Arnold Kling  

Accreditation of Colleges

Should I Take to Drink?... Greg Mankiw has a Blog...

Inside Higher Ed reports,

Dickeson’s paper suggests, because accreditation is the primary system responsible for gauging the performance and ensuring the success of higher education in the United States. If the quality of American higher education is slipping, as the commission’s other papers argue, then accreditation must share the blame.

The system performs two main purposes, the paper says: helping institutions assess themselves and improve, and protecting consumers and the public interest. And it is falling short on the latter, the paper says.

“Any serious analysis of accreditation as it is currently practiced results in the unmistakable conclusion that institutional purposes, rather than public purposes, predominate,” it says. “A system that is created, maintained, paid for and governed by institutions is necessarily more likely to look out for institutional interests.”

When I gave my talk on health care on Capitol Hill (it went better than I expected, by the way), I briefly made the case against licensing requirements in medicine. Someone in the audience countered with, "How would you like it if someone without a Ph. D could talk to us about health care policy?"

Of course, someone without a Ph. D can give a talk about health care policy. It is up to the listener to decide if a speaker on health care policy has credibility, based on credentials and any other considerations that the listener chooses to employ. You don't necessarily need to back credentials with the force of law. You would not be arrested for talking about health care without a Ph.D, but you could be arrested for practicing medicine without a license.

Consumers benefit from full information. If I know how a doctor was trained--and, even better, if I have some performance data--then I can determine whether he or she is qualified to treat me.

Licensing benefits professional cartels. It does not benefit consumers.

The same holds true of accreditation. It benefits the collegiate cartel. Consumers would benefit from information, not from accreditation.

Comments and Sharing

COMMENTS (4 to date)
PJens writes:

Consumers would benifit from information more than accreditation. I doubt licensing will go away. The focus then ought to be on developing a means of gathering and distributing accurate, stress accurate, information on the performance of professionals.

People ought to do a little investigating each time a new professional is employeed. Check out a doctor before letting that cold stethescope hit your chest. See if the lawyer who is about to write the will has been in trouble with the bar. See if the financial planner who will invest retirement funds is reputable.

I also believe that professionals need to do a better job of policing themselves. In some fields, it is a taboo to report members who are doing poor work. Economists may critize each other constantly, but try to find a group of doctors who do that.

Drtaxsacto writes:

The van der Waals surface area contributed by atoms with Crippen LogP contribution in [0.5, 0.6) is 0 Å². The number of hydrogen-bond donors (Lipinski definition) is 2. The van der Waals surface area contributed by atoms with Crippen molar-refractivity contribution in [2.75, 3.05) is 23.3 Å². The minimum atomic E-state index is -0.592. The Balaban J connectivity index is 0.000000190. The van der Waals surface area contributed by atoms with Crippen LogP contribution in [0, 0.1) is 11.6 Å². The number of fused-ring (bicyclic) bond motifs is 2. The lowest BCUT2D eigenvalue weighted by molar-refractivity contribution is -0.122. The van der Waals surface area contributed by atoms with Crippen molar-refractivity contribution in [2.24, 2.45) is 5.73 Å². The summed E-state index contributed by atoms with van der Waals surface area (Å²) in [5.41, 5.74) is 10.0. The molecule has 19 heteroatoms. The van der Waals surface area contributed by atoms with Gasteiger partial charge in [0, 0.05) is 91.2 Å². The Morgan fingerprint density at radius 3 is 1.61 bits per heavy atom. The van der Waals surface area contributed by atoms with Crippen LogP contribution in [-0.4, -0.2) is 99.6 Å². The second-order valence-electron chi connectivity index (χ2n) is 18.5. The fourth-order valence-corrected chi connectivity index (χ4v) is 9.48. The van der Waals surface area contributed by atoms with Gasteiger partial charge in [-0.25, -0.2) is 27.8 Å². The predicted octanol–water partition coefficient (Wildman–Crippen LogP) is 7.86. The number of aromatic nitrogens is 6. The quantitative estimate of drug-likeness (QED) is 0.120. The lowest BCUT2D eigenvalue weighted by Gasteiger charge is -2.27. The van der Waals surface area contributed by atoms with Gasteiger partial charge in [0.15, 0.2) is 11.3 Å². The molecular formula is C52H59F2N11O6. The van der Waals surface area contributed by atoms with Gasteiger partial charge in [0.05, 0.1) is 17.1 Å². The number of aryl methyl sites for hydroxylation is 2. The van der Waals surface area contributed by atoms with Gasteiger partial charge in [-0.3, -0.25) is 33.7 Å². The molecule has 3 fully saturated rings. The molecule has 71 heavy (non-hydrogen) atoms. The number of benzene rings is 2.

The risk here is to throw out a system that needs some changes for a national ministry of education. The Economist pointed out in the Fall Higher Education survey that the US system was the best in the world because it had no central ministry.

No Child Left Behind as a model is no model at all. The proposed Foundation, were it to be controlled or operated by the feds in any way would diminish the capabilities of higher education. Better that we would think more carefully about how to get some required information.

The assertion that the author makes about a complete lack of information is idiotic. Look at all of the websites that explain college admissions standards, financial aid, etc. But what is needed is some greater level of coherency. That does not begin with the creation of a national ministry.

Geofrey Brand writes:

Whenever the topic of licensing, be it lawyers or doctors, you hear the same "tired" argument (mainly from doctors and lawyers) “it is impossible for me to check out every professional I use. Government licensing is necessary to know who’s qualified” WRONG WRONG WRONG…

You will still get approval agencies. Ever heard of the Better Business Bureau.. Consumer Reports.. Underwriters Laboratories… The demand for such agencies would be higher and you will get more of them

If you want a good doctor, or lawyer …Just visit somebody with a seal you trust… that simple..

You just don’t need a government monopoly on approval…
It will be self regulating by the market.. If an agency loses its independence…quality or cost of its members is out of line with people’s wants.

Consumers will start to go to other doctors or lawyers approved by the second (or third) most popular approval agency..

With a government approval agency (i.e., licensing).. you end up with regulatory capture.. You end up with what lawyers and doctors want .. Not what consumers of law and medicine want…

MjrMjr writes:

I think Bryan Caplan's read on school as a signaling mechanism is relatively on point. What does it signal to potential employers if a young person chose to attend a non-accredited school?

Comments for this entry have been closed
Return to top